In How Does A Guitar Work? Part 1 we looked into what is going on with the guitar string when it is set in motion, and the kind of information and vibration that is present within it. Now we’re ready to move on to the next step which is the point at which the string energy gets converted into a format that is usable and understandable to the top of the guitar, the mechanism for this as you know is the guitar bridge.
How The Guitar Bridge Works
In the video I show you an old mock-up of a bridge I made a while back. This was an experimental prototype for a design I was testing years ago to make sure it would work before I built a guitar using it. It did work actually and I am still using a similar design like this today. I think using this as a prop is a handy way to demonstrate what is happening on an actual guitar. In the first section on physics we talked about what is happening in the guitar string itself. This might not be the best example but you can kind of get an idea of what I mean. While the string is in motion it is resonating back and forth and as the string does this pattern of vibration, the center point of the string moves outward especially at the fundamental note, it must pull inward on the ends of the string. As a result of this, the string is actually pulling in on the string ends and effectively becoming shorter at the widest point of oscillation, and then recoiling back again. So the behavior of the bridge is effected by the string. When that string vibrates it becomes a little shorter as it reaches its highest point of oscillation, and it actually moves the bridge forward and back. This rocking motion, forward and backward, is the main way that the bridge is taking that energy from the string and translating it into something that the top of the guitar is able to deal with.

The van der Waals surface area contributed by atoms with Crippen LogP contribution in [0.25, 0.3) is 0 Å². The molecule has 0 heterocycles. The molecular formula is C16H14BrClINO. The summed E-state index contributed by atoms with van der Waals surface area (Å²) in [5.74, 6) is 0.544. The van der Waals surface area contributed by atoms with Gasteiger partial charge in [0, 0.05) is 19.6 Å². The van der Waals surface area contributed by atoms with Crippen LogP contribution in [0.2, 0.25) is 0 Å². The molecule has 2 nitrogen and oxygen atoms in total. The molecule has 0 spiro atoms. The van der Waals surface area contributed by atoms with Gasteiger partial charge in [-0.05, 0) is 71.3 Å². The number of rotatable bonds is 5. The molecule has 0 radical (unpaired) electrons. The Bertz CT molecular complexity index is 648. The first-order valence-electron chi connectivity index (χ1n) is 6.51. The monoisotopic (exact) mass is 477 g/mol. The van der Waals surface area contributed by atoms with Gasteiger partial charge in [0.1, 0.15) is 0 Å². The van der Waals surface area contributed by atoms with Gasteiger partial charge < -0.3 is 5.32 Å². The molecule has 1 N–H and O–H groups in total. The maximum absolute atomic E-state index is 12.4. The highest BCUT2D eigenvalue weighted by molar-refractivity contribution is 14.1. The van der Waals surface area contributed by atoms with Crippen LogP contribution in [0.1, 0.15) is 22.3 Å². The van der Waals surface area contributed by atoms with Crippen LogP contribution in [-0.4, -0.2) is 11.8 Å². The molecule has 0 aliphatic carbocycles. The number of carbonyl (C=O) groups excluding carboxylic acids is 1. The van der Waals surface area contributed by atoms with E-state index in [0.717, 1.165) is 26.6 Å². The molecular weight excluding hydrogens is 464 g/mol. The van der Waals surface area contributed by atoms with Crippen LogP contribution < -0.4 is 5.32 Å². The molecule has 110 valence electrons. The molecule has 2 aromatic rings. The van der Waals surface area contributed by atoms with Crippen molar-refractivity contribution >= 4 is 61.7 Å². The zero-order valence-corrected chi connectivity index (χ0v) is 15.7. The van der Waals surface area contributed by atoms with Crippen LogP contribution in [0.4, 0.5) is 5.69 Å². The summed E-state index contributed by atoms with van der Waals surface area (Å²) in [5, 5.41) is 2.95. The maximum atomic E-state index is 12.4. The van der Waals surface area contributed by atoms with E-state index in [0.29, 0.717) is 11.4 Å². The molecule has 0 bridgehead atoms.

Of course the bridge is doing other things too which we can talk more about later on, but for now I wanted you to see the main mechanism that is being used here to translate this string energy. Now this demonstration that I am showing you is only for nylon string and steel string guitars, the artchtop guitar has a different mechanism.
In the above slide you can see in the top picture that there is an example of the same rocking motion I just showed you for the nylon string and the steel string guitars. In the bottom picture the archtop guitar has a completely different mechanism it uses to drive the top of the guitar, to convert the string energy into something the top understands. Because of the fixed tailpiece on an archtop there is less of a rocking forward and back motion, I am saying less because there is some of that behavior happening still, just less than that of the steel string and nylon string guitars.
So the archtop guitar, rather than rocking back and for as the string pulls on it while in motion, is actually pumping up and down as you saw in the previous image. This becomes really apparent in the violin family of instruments because the violin has a treble post under the treble side of the bridge inside the violin body. So what that is essentially doing is forcing the bridge to pivot over the treble post and pump on the base side of the bridge. Like we mentioned before, I am sure it probably has a little bit of the forward and back driving motion too, but in essence when I am thinking about the system of my archtop guitars, I’m building more based on the up and down pumping action, and when I am building my steel string and nylon string guitars I am developing all of the internal systems and support with the forward and back rocking motion. Keeping that in mind while you build and design your guitars is an important thing to remember.